Mediated metamorphosis: Communication between Chinese international students and their parents and its role in their adaptation
The number of international students in the United States has been skyrocketing in the past few years and are expected to grow continually in the future. In their adaptation to the host country, they need to maintain a positive relationship with the old social networks, especially their parents, in the home country, to be supported in various ways. At the same time, they also need to avoid potential parental distractions and interference with their academic, work, and personal life. These goals make their communication with parents a process of balancing connectedness and autonomy, a process that is almost exclusively carried out in a mediated environment and is thus inevitably entangled with media with different affordances. The current dissertation aims to explore the roles various media play in their communication, in terms of connecting the parents as well as helping the children to gain or maintain autonomy, focusing on Chinese international students. Through a two-step interview study, this dissertation qualitatively describes the general communication between Chinese international students in the United States and their remotely located parents in China, in terms of media choices, relational maintenance, and autonomy-related communicative behaviors. Through a survey study, it also quantitatively examines the relationship between communication using different media and the students’ adaptation in the United States, as well as their levels of autonomy and connectedness with the parents. The interviews reveal that Chinese international students strategically take advantage of the different affordances of various media to maintain their relationships with parents. Apart from the widely used video and audio calls, social network sites have also gained popularity. Meanwhile, children also use them as a way to establish their own identity to parents as well as to friends, and sometimes a way to curb the parental “monitoring” when necessary. The survey furthers previous studies by revealing how the communication with parents affected their perceived connectedness with them and their adaptation. The survey corroborates the importance of communication with parents in international students’ adaptation and further provides insights about the nuanced differences between Chinese international students’ interaction patterns with fathers and mothers. Based on these findings, I discuss how the current dissertation enriches the understanding of relational maintenance behaviors between parents and young adults children in a mediated environment, and how such environment provides support for the children to maintain their autonomy. Limitations and future research questions are also presented in the end.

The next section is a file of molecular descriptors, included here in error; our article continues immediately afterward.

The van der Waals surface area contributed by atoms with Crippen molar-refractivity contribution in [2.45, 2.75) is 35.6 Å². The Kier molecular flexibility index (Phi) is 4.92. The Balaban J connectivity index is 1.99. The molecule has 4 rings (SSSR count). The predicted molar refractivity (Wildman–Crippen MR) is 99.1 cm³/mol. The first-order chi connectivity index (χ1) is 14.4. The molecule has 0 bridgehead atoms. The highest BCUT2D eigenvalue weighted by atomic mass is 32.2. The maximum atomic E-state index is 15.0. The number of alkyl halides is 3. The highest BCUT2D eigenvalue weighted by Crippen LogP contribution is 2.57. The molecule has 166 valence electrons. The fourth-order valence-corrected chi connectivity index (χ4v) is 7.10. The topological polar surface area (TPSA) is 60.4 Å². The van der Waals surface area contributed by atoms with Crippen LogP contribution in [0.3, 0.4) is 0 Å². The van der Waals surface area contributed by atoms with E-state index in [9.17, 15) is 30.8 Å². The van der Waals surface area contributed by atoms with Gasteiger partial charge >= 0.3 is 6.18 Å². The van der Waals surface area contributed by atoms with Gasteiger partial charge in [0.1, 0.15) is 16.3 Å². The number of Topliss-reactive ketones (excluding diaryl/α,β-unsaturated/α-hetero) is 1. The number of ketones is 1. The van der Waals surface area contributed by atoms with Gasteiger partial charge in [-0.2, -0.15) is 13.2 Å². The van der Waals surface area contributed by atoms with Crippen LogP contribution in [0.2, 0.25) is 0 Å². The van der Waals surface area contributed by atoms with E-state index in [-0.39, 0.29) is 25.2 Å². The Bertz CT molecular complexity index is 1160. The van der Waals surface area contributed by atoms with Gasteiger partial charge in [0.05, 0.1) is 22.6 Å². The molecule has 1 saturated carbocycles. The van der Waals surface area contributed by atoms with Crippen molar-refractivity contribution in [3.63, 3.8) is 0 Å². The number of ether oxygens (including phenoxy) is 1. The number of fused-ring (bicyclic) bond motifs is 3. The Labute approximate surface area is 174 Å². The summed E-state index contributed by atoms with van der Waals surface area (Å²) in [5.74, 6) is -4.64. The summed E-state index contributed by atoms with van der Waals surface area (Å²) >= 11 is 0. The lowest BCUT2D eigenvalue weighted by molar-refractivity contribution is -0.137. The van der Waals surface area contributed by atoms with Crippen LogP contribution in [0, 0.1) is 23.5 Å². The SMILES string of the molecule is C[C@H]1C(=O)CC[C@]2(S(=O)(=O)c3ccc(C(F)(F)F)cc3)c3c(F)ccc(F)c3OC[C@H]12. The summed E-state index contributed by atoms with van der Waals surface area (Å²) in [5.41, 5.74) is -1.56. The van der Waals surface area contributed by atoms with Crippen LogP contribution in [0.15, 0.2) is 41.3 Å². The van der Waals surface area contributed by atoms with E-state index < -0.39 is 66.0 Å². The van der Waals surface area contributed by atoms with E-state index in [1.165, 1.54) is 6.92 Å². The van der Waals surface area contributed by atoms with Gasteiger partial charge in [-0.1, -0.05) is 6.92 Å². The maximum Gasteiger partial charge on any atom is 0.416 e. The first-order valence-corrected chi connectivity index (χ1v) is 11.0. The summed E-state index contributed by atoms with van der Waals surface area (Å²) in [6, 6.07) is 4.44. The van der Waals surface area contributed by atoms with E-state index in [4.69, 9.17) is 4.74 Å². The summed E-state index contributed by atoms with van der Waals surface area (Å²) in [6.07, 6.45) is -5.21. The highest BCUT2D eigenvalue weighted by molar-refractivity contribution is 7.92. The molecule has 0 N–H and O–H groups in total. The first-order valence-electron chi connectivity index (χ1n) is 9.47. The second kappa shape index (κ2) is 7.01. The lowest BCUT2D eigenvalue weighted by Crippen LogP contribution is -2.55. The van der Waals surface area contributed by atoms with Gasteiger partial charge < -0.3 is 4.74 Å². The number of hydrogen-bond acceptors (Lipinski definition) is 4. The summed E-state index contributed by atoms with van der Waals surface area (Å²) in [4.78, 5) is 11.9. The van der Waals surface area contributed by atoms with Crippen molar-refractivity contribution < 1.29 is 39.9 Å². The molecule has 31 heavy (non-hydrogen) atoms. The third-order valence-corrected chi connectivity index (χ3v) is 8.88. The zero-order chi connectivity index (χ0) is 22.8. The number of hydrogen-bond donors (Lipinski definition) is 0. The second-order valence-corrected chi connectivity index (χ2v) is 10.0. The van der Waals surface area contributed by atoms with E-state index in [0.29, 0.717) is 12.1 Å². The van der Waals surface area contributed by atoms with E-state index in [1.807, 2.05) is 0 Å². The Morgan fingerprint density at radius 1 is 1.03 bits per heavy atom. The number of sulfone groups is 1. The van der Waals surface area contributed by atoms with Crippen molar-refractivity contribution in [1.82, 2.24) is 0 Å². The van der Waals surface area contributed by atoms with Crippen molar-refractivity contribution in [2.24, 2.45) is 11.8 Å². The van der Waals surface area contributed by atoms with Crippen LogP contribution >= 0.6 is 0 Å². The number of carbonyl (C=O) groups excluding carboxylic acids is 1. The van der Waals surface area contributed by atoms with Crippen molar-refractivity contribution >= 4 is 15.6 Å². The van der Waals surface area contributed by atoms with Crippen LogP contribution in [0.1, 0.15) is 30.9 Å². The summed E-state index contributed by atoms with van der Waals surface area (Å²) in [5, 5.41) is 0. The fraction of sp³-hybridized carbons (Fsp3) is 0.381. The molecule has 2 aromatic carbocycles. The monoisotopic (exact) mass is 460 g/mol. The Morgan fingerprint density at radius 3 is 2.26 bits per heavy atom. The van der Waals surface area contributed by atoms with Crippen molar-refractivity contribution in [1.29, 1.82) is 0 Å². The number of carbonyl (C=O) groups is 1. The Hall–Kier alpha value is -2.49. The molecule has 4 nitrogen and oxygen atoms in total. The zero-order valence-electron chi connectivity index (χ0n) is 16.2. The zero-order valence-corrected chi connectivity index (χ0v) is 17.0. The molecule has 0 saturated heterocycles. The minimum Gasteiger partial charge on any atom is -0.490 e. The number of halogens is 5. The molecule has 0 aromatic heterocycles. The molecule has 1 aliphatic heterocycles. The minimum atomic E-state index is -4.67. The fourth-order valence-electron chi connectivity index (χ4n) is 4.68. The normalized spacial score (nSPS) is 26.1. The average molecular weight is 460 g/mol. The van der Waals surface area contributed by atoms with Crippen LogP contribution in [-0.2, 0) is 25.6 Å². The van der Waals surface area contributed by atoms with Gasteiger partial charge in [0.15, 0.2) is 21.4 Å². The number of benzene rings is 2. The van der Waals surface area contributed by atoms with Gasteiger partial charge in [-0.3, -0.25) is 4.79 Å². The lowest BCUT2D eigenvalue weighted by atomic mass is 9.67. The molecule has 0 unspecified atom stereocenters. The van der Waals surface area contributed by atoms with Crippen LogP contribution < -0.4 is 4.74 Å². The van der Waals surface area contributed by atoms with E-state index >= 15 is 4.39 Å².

adaptation; autonomy; computer-mediated communication; connectedness; international students; parent-child communication
Fussell, Susan R.
Bazarova, Natalie; Cosley, Daniel; Burrow, Anthony L.
Ph. D., Communication
Doctor of Philosophy
dissertation or thesis